Anti-Dopping (Source Wiki)
World Anti-Doping Code (WADA)
In 2004, the World Anti-Doping Code was implemented by sports organizations prior to the Olympic Games in Athens, Greece, harmonizing the rules and regulations governing anti-doping across all sports and all countries for the first time. More than 600 sports organizations (international sports federations, national anti-doping organizations, International Olympic Committee, International Paralympic Committee, a number of professional leagues in various countries of the world, etc.) have adopted the Code to date.
Following an extensive consultation period, revisions to the World Anti-Doping Code were unanimously adopted at the Third World Conference on Doping in Sport in November 2007 to incorporate the experience gained from the enforcement of the initial Code. These revisions, which include a number of measures strengthening the global fight against doping in sport, took effect on 1 January 2009.
Given that many governments cannot be legally bound by a non-governmental document such as the World Anti-Doping Code, they are implementing it by individually ratifying the UNESCO International Convention against Doping in Sport, the first global international treaty against doping in sport, which was unanimously adopted by 191 governments at the UNESCO General Conference in October 2005 and came into force in February 2007. More than 130 governments have ratified the Convention to date, setting a UNESCO record in terms of speed.
Council of Europe Anti-Doping Convention
The Anti-Doping Convention of the Council of Europe in Strasbourg was opened for signature on 16 December 1989 as the first multilateral legal standard in this field. It has been signed by 48 states including the Council of Europe non-member states Australia, Belarus, Canada and Tunisia. The Convention is open for signature by other non-European states. It does not claim to create a universal model of anti-doping, but sets a certain number of common standards and regulations requiring Parties to adopt legislative, financial, technical, educational and other measures. In this sense the Convention strives for the same general aims as WADA, without being directly linked to it.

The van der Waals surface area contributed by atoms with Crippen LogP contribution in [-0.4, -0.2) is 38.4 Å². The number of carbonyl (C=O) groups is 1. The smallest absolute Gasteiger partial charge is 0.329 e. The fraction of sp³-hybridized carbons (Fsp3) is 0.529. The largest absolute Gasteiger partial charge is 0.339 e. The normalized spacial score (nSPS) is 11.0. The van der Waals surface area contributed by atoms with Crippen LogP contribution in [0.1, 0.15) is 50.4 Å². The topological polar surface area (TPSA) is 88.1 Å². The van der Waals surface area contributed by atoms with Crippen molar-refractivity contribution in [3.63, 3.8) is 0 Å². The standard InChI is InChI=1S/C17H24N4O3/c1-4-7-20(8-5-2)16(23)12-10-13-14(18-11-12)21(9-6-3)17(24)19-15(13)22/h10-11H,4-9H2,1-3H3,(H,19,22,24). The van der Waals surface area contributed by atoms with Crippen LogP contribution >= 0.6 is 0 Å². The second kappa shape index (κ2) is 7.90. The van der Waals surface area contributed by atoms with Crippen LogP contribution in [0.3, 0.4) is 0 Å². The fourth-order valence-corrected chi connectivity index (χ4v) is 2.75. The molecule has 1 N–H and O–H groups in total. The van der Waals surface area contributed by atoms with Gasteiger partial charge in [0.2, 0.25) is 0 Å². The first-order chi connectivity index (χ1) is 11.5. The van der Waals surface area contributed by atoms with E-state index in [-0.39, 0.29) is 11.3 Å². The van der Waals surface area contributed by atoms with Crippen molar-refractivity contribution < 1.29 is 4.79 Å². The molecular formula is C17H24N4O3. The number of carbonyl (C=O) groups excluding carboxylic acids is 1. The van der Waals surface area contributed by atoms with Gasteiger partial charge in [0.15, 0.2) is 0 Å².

The main objective of the Convention is to promote the national and international harmonisation of the measures to be taken against doping. Furthermore the Convention describes the mission of the Monitoring Group set up in order to monitor its implementation and periodically re-examine the list of prohibited substances and methods which can be found in annex to the main text.
An additional protocol to the Convention entered into force on 1 April 2004 with the aim of ensuring the mutual recognition of anti-doping controls and of reinforcing the implementation of the Convention using a binding control system.
UNESCO International Convention against Doping in Sport
The UNESCO International Convention against Doping in Sport is the first global international treaty against doping in sport. It was unanimously adopted by 191 governments at the UNESCO General Conference in October 2005 and came into force in February 2007.
The UNESCO Convention is a practical and legally binding tool enabling governments to align domestic policy with the World Anti-Doping Code, thus harmonizing the rules governing anti-doping in sport. It formalizes governments' commitment to the fight against doping in sport, including by facilitating doping controls and supporting national testing programs; encouraging the establishment of "best practice" in the labelling, marketing, and distribution of products that might contain prohibited substances; withholding financial support from those who engage in or support doping; taking measures against manufacturing and trafficking; encouraging the establishment of codes of conduct for professions relating to sport and anti-doping; and funding education and research.
More than 130 governments have ratified the Convention to date.